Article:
Drawing the line against malaria by connecting the dots

Drawing the line against malaria by connecting the dots
By Eric Boyle and Yazoume Ye
Senior Vice President, Business Development
Apr 22, 2021
The vital role of national malaria control programs' use of quality data

Recognized every April 25th, World Malaria Day is an annual moment to highlight the need for continued investment and sustained political commitment for malaria prevention and control. 

The theme of this year’s World Malaria Day, per the Roll Back Malaria Partnership, is “Draw the Line Against Malaria.” Malaria elimination remains in reach. Earlier this year, El Salvador became the first Central American country to be declared “malaria free” by the World Health Organization (WHO). However, despite historic progress over recent decades, a child still dies from malaria every two minutes. The battle is far from over, and COVID-19 has made the fight harder than ever.

When it comes to drawing the line against malaria, national malaria control programs (NMCPs) are on the front lines. These country institutions act as coordinating bodies to provide services for malaria prevention and treatment in their respective countries. 

So, this World Malaria Day, we want to draw a direct line between NMCP information use and sustainable, inclusive, and effective malaria prevention and treatment programs. 

Data helps build resilience to public health emergencies

Data plays a key role in building resilience. For example, malaria-specific data can help NMCPs adjust their approach when there are external shocks, such as the ongoing COVID-19 pandemic. In the Sub-Saharan countries where we support NMCPs, different countries adjusted their programs quickly to respond to the pandemic, delaying some programs or re-training community health workers as needed. This was particularly apparent during the initial wave of the COVID-19 pandemic in 2020, when NMCPs carefully tracked outpatient service visits and held off on providing commodities for malaria treatment when the number of visits decreased. Once people started to return to health facilities, NMCPs ensured that treatment commodities were delivered quickly.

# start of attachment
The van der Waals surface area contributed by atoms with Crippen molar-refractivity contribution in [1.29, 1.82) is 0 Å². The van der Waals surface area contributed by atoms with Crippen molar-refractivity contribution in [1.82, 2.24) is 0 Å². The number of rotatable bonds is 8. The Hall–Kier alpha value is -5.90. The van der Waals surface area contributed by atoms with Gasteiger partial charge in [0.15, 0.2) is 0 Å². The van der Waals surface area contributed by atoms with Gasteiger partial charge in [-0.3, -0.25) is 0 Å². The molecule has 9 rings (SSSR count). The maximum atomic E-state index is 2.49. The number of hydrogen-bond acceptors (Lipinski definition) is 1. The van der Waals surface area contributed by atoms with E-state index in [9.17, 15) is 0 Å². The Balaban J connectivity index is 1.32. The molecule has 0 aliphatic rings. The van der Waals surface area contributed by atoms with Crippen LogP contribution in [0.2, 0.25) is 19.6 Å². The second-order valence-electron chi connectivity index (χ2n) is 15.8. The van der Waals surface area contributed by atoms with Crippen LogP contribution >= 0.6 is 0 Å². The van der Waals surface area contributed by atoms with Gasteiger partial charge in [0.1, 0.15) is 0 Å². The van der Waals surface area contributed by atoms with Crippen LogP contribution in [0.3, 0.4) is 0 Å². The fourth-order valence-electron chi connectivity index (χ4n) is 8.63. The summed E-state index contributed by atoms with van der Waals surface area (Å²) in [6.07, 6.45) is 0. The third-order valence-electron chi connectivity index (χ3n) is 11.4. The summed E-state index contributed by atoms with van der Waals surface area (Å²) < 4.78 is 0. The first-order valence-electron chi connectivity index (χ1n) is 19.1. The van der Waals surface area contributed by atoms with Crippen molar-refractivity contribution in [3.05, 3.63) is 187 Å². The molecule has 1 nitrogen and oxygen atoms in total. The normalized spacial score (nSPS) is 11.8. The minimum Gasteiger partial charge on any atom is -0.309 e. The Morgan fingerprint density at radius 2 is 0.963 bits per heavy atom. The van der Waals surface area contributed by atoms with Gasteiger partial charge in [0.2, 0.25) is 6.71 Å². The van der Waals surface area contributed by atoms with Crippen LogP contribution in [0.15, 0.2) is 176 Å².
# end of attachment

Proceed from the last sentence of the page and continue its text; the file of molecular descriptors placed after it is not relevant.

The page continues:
Data guides seasonal fluctuations in treatment and prevention

The data and information gathered by the NMCP is helping allocate resources for specific interventions. By integrating data from specific campaigns into routine monitoring systems, countries can have a holistic view of commodity and treatment needs. In Cameroon, for example, risk of malaria is especially high during the three- to four-month rainy season. In preparation, NMCPs use data to plan for how much antimalarial medicine is needed to conduct seasonal malaria chemoprevention (monthly doses given to children during that peak time). Last year, per the USAID-funded Impact Malaria program, this allowed for millions of children to receive preventive care in Cameroon. 

Data also helps to connect the dots

Since this year’s theme is “Draw the Line,” we affirm that NMCP demand, access, and use of data will draw lines to “connect the dots” between surveillance, commodities, treatment, prevention, and eventual outcomes. Continuing to make investments to strengthen NMCP’s information capacity will help across the entire continuum of interventions. May even more countries be certified “malaria free” in the future!

In addition to specific references in the article, information and data for this article are pulled from the Roll Back Malaria Partnership, where ICF serves as the secretariat of the Monitoring and Evaluation Working Group and other activities under the auspices of the President’s Malaria Initiative Measure Malaria Program, funded by USAID and led by the University of North Carolina’s Carolina Population Center. Views expressed are strictly those of the authors.

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Meet the authors
  1. Eric Boyle, Senior Vice President, Business Development

    Eric is an expert in business development with more than 20 years of experience. View bio

  2. Yazoume Ye, Vice President, Malaria Surveillance and Research

    Yazoume is a malaria research and surveillance expert with nearly 20 years of experience in health information systems and survey design and implementation. View bio